In this agility drill series, we will break down three common drills and how you can adapt them to your sport. Today, we examine the L-Drill and how it can benefit your speed and agility.
Agility is one of the fundamental attributes athletes need to be successful on the field. It involves being able to quickly start, stop, move side-to-side, run backward and change direction. To see agility in action, check out Wes Welker, the New England Patriots receiver, who routinely puts on displays of agility at the highest level. He can quickly stop to avoid a defender and sprint in another direction.
To improve agility, you can’t just run through a few drills and expect it to translate to the playing field. You need to perform drills with advancing difficulty to closely match the way you play your sport.
L-Drill Level One
This drill develops your ability to start, stop, change directions and run around objects or defenders tightly. It should be done three to five times during your agility workouts. When performing the L-Drill and its variations, you should focus on three things:
- Start the sprints explosively
- Drop your inside shoulder as you run around the cones; this will help you stay tight to the cones when turning
- When stopping, push your hips back and chop your steps to help maintain your balance
L-Drill Level Two
Once you’ve performed the L-Drill for eight to 12 weeks, make it more challenging by adding a ball. For example, a basketball or soccer player should dribble a ball while running through drill; a football, baseball or softball player should catch a ball at random times; and a hockey player should stickhandle.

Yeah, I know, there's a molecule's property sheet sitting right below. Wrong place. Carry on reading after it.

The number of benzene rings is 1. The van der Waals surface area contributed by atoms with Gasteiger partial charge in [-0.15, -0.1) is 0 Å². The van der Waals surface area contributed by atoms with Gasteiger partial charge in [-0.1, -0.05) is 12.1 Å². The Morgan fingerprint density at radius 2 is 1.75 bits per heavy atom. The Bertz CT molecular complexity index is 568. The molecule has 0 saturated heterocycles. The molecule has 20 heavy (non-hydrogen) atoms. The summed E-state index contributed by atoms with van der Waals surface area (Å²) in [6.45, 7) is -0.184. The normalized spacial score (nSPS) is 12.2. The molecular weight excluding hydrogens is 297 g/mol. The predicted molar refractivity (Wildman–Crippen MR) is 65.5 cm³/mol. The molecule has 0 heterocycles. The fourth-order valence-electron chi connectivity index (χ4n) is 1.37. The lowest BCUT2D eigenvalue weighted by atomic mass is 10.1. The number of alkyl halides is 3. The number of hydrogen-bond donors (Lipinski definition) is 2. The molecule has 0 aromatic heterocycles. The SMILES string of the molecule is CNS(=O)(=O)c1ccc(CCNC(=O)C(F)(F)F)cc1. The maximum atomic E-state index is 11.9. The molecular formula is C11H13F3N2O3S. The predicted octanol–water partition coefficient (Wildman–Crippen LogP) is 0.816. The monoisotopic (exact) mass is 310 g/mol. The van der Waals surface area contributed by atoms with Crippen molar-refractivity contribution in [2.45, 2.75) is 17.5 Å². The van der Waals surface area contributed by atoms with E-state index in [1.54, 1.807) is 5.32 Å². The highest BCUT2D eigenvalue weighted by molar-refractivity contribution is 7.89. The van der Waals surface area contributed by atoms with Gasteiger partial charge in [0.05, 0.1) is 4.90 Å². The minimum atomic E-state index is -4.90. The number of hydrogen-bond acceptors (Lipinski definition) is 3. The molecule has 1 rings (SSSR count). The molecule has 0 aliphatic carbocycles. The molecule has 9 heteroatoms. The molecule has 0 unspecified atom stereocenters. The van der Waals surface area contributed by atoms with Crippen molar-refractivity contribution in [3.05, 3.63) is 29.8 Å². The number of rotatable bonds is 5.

L-Drill Level Three
After eight to 12 weeks of level two, move on to level three, which involves an opponent. Now the drill becomes a race, with both athletes seeking to get to the finish line first. One athlete performs the L-Drill exactly as described in level one. The other performs the following:
- Assume athletic position at cone number 1, facing other athlete
- Backpedal to cone 2, keeping other athlete in front
- Race back cone 1, touch cone
- Sprint to cone 2
- Run around cone 2 toward cone 3
- Run around cone 3 back toward cone 2
- Run around cone 2 to the finish line at cone 1
John M. Cissik is the president of Human Performance Services, LLC, which helps athletics professionals solve their strength and conditioning problems. He has worked with all levels, produced four videos, written 10 books and more than 70 articles on strength and speed training. For more information, follow him on Twitter (@yourhpservices).